Mark Bowden writes about acclaimed HBO Series The Wire and its creator David Simon, former journalist at the Baltimore Sun, in this month's The Atlantic.
"Every reporter knows the sensation of having a story 'ruined' by some new and surprising piece of information. Just when you think you have the thing figured out, you learn something that shatters your carefully wrought vision. Being surprised is the essence of good reporting. But it's also the moment when a dishonest writer is tempted to fudge, for the sake of commercial success--and a more honest writer like Simon, whose passion is political and personal, is tempted to shift his energies to fiction...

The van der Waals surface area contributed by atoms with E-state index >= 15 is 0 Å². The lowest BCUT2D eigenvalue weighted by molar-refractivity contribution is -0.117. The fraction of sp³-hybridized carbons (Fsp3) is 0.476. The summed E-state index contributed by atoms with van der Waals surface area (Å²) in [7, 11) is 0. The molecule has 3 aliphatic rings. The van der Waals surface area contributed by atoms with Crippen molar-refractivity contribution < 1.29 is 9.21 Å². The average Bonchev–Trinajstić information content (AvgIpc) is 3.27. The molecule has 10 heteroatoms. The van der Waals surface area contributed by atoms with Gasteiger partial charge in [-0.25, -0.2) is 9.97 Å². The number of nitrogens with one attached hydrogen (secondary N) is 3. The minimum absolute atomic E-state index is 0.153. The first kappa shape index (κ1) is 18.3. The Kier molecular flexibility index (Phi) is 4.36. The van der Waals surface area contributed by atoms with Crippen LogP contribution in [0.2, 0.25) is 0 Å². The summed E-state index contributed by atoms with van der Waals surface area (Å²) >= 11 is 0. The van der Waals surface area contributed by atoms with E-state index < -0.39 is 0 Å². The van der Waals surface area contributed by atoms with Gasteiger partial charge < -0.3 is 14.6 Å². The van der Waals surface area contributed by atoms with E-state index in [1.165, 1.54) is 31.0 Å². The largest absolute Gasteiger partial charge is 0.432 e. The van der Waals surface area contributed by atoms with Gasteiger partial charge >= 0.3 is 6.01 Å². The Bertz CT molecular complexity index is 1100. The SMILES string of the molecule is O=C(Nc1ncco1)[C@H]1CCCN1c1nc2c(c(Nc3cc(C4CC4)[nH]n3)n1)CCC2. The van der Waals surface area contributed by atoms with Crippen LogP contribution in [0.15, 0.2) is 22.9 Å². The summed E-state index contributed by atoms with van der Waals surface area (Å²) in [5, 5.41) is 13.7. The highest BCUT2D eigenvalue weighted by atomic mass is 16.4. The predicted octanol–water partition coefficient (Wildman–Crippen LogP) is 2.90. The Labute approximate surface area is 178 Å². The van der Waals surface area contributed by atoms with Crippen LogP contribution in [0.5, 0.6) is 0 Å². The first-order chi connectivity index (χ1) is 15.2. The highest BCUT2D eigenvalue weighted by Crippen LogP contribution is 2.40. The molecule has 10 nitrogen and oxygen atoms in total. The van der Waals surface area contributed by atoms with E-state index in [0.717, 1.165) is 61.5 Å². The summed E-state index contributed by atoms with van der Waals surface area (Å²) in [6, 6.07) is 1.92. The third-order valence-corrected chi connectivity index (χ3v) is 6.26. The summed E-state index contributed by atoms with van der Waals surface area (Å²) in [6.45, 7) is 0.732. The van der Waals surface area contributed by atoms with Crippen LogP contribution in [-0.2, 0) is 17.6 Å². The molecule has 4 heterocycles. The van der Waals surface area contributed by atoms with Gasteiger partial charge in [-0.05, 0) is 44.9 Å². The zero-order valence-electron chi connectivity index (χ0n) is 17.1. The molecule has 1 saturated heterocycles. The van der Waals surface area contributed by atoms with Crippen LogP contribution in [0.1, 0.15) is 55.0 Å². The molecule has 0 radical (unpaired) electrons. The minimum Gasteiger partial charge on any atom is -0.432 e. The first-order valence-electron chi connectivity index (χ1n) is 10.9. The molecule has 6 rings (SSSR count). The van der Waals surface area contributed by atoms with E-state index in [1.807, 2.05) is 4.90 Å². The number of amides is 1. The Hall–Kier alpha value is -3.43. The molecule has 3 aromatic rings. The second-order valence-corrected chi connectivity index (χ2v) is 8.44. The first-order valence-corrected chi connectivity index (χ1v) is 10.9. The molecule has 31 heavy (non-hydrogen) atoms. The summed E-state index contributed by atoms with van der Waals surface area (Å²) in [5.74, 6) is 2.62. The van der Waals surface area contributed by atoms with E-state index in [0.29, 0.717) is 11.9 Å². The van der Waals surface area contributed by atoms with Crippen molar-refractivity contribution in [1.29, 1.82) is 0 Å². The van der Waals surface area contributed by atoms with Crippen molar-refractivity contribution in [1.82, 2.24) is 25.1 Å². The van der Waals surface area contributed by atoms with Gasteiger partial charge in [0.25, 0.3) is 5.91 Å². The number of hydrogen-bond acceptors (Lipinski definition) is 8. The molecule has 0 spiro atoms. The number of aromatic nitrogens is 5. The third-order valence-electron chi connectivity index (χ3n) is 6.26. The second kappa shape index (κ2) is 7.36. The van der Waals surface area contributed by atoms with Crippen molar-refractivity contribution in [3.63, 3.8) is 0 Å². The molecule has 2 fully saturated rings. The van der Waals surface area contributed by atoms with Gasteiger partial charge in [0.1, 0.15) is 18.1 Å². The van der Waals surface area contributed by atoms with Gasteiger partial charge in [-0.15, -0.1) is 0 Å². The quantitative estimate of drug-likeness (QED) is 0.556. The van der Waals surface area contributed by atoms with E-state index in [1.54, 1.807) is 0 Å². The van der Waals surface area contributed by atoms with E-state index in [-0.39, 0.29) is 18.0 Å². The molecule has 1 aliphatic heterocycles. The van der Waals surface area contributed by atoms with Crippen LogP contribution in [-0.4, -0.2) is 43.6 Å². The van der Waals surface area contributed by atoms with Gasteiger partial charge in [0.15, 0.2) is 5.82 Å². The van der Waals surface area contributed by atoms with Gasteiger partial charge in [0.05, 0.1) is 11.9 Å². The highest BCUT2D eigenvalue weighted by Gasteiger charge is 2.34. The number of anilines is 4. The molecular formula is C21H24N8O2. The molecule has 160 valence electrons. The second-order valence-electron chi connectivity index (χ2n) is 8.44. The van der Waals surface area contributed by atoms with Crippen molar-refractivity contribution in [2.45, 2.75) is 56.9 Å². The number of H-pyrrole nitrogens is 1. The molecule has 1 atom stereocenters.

The essential difference between writing nonfiction and writing fiction is that the artist owns his vision, while the journalist can never really claim one, or at least, not a complete one--because the real world is infinitely complex and ever changing. Art frees you from the infuriating unfinishedness of the real world. For this reason, the very clarity of well-wrought fiction can sometimes makes it feel more real than reality. As a film producer once told me, 'It's important not to let the facts get in the way of the truth.'
Fiction can explain things that journalism cannot. It allows you to enter the lives and motivations of characters with far more intimacy than is typically possible in nonfiction. In the case the The Wire, fiction allows you to wander around inside a violent, criminal subculture, and inside and entrenched official bureaucracy, in a way that most reporters can only dream about. And it frees you from concerns about libel and cruelty. It frees you to be unfair."
--Mark Bowden, "The Angriest Man in Television," The Atlantic, January/Februrary, 2008